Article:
Furthermore, if clinical trials – where participants receive an intervention that is evaluated – are considered in more detail, JFAR also demands that authors must register their trial with a recognised clinical trial registry. Ideally, clinical trials should be registered prior to recruitment. Up to now, JFAR has accepted clinical trials that have been registered with a recognised clinical trial registry after the first participant has been recruited. However, from now on, JFAR will only accept clinical trials that are registered prior to recruitment. Why is this important? To begin with, it means that all clinical trials can be tracked and the results of clinical trials are less likely to be not published, which occurs more frequently in ‘non-significant trials’ (where no difference is detected between interventions). However, an equally important reason is that it prevents investigators changing their protocol or analysis in light of their findings if they unwisely assess the results prior to the completion of the trial, or once they have evaluated the results but before publication (often referred to as over-analysing the data or “cherry-picking” the results, which results in bias). By default, this means that investigators have to commit to their protocol and analysis, thus keeping them honest, which again leads to more believable findings. There are many recognised clinical trial registries and a list of recommended registries can be found on the International Committee of Medical Journal Editors website (http://www.icmje.org/publishing_j.html).
With all of this information in mind, two key points need to be considered. Firstly, consumers of articles that are published in JFAR should be assured that they are reading articles that present findings from high quality research. Secondly, potential authors of research manuscripts being submitted to JFAR need to adhere to the standards set by the journal; that is, they must read the guidelines for authors and carefully follow them when preparing their manuscripts. The journal’s guidelines are clear (http://www.jfootankleres.com/authors/instructions/research) and it is now, more than ever, not acceptable for authors to plead ignorance. As the impact of JFAR continues to increase, the editors are receiving more and more manuscripts to be considered for publication. This allows the editors more freedom to choose only the best quality research articles. If a manuscript is poorly written at the outset – for example, it has not adhered to the journal’s guidelines – then it has a much greater chance of rejection. Currently, JFAR rejects over 40% of the manuscripts submitted to it, and this figure is rising as the journal becomes more popular. For the best health journals in the world, such as New England Journal of Medicine and Lancet, this figure is about 95%. This means that they only publish the highest quality research. While there are exceptions, this research will generally be the most believable and will have the most impact.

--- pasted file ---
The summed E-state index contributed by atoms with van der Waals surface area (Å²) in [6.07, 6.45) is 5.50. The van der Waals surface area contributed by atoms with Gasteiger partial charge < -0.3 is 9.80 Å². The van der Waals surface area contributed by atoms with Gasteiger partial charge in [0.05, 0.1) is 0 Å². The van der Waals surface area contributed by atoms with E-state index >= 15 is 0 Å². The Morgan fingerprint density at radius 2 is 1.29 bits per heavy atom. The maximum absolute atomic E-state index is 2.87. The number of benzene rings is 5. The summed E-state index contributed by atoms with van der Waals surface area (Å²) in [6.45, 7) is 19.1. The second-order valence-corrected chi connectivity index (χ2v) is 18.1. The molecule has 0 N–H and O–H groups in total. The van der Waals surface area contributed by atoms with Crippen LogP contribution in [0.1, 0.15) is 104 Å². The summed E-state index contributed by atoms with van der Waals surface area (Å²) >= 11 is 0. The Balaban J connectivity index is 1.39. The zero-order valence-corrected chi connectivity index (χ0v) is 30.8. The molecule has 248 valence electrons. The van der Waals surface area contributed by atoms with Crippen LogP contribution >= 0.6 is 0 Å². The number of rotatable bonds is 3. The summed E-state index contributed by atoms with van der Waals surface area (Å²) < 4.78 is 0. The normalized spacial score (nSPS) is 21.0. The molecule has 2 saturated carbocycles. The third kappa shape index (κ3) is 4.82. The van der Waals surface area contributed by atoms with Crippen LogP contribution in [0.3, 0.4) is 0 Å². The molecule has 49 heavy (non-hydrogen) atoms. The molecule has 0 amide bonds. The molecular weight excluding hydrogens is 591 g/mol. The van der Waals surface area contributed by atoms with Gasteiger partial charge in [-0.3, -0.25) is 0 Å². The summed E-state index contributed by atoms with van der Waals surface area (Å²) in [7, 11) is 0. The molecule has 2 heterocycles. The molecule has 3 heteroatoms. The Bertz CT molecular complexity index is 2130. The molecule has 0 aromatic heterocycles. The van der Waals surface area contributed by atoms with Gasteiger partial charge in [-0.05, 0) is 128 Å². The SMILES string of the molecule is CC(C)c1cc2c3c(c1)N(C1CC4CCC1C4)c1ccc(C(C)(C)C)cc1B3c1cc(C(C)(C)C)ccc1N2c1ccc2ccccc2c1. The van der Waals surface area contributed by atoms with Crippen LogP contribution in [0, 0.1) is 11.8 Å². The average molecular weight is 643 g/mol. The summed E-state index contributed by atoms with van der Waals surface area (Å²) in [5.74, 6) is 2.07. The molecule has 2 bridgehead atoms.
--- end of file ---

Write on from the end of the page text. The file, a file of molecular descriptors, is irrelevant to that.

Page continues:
In conclusion, the editors of JFAR work hard to ensure that they provide a vehicle for the best quality foot and ankle research. While a small number of mistakes will undoubtedly be made and errors detected only after publication, readers can be assured that JFAR is trying to set the highest standards possible to foster a culture of believable research. We trust that readers of the journal can appreciate that such standards lead to better, more believable information for them. Some may view this as being elitist or exclusive, but if this is the price for believable research findings then that is a label the editors are prepared to wear. Conducting good research is not easy, and clear evidence can sometimes take years to compile (take the evidence for the ill-effects of tobacco smoking as a perfect example). Journals that follow an easy formula, where there are few checks and balances, ultimately provide a ‘fast food’ approach to health information – it may look fabulous and satiate ones appetite for knowledge easily, but it is not good for anyone in the long term. Professional journals have a responsibility to ensure that statements made in manuscripts can be supported by the study findings (i.e. good-quality evidence). This responsibility should not be viewed as being elitist or exclusive and in no way suppresses freedom of expression. Indeed, the fundamental premise of scientific publication is the reporting of empirically verifiable facts, which means believable information.